First the ingredients:
- 1 gallon pasteurized milk
- 1/8 teaspoon mesophilic direct set culture
- 1/2 teaspoon liquid rennet
Amazon has added a new feature to their Amazon Prime program — Kindle First.
This will give Prime members access to books a month before they are publicly available. Early is good, but the best part is you get to choose one book for free. The free book doesn’t count against your Kindle Lending Library book-a-month allotment. It’s just a new book that you get to keep.
The benefits to the customer are obvious. It’s a free book. I didn’t need to do anything different. Just select a book. I can read it on any Kindle or Kindle reading app.
For Amazon, there are also some great benefits:
- The selection of books isn’t vast (there are 4 on the docket for November).
- They are all books published by Amazon so they’re promoting their own work.
- it further reinforces the value of the Amazon Prime program, and Prime members are very loyal Amazon customers.
Time will tell whether I can always find a compelling book among those available. And I don’t know whether there will always be 4 books and whether they will always be Amazon-published. But, I think this is a nice start. What do you think?
Gallup has been doing a lot of polling on the Affordable Care Act. No surprise; alongside the budget, it is one of the more talked about happenings in Washington.
An interesting question in the poll is how individuals assess the future impact of the legislation. Taking statistical significance into account, there is very little change in the responses since the poll in June of this year.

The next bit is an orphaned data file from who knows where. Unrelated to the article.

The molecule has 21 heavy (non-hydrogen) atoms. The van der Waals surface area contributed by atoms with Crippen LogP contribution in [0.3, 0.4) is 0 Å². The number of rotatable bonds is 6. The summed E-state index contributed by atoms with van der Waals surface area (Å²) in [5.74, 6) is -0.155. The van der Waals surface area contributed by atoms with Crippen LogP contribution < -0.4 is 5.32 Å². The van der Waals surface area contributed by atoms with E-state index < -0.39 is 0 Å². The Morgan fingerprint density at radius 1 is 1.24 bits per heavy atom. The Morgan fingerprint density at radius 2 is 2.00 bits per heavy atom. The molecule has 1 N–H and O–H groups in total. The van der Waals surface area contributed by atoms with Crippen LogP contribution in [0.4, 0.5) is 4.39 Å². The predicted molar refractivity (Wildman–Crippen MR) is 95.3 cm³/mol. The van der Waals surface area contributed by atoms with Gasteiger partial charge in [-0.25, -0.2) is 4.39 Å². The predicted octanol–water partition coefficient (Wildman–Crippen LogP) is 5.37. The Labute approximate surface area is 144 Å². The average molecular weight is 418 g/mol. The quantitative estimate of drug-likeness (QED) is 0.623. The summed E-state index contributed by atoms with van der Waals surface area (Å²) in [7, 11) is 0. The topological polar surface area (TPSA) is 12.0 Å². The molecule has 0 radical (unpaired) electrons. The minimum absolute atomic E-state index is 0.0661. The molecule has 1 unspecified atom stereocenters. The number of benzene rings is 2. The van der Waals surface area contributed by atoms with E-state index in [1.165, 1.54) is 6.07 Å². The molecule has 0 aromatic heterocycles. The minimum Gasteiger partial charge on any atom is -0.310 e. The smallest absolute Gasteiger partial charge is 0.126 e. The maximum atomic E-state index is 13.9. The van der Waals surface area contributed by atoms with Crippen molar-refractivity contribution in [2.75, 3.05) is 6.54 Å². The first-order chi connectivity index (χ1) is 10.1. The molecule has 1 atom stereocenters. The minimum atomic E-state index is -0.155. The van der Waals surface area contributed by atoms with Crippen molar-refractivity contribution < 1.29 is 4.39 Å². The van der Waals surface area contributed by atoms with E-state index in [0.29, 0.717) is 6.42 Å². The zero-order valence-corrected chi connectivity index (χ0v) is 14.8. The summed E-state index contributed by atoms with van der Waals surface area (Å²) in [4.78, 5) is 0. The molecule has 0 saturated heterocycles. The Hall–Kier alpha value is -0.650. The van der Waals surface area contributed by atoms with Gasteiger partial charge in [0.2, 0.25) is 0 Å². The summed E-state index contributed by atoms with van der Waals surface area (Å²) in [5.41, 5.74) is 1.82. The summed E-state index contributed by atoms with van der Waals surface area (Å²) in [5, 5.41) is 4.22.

But there’s still a few interesting observations:
1) People think it will have only a modest positive impact on their own situation (22% – 25%), but feel the positive impact on the US will be greater (34% – 36%).
2) The percentage of people who think the legislation will make things worse for them has declined 8 points since June (42% to 34%).
Have people taken a closer look at their own situation and feel less anxiety over the legislation? At the same time, does the greater uncertainty of the country at large account for their being on polar opposite ends of the approval spectrum?
You can see greater reporting on the poll here.
Another interesting observation is the overall view of the Affordable Care Act. Since December, 2012, the band has been fairly tight, with never more than an 8% difference between those disapproving of the legislation and those approving of the legislation. The gap has narrowed recently with those disapproving only slightly in the lead.
Neither poll question seems to raise a lot of concern over the uneven implementation of the online registration systems. Perhaps people inherently knew the online signup systems would be a little buggy.
What do you think?
There were a number of great stories at GeekWire Startup Day (#GWStartupday), but none like that of Dave Cotter, CEO of SquareHub.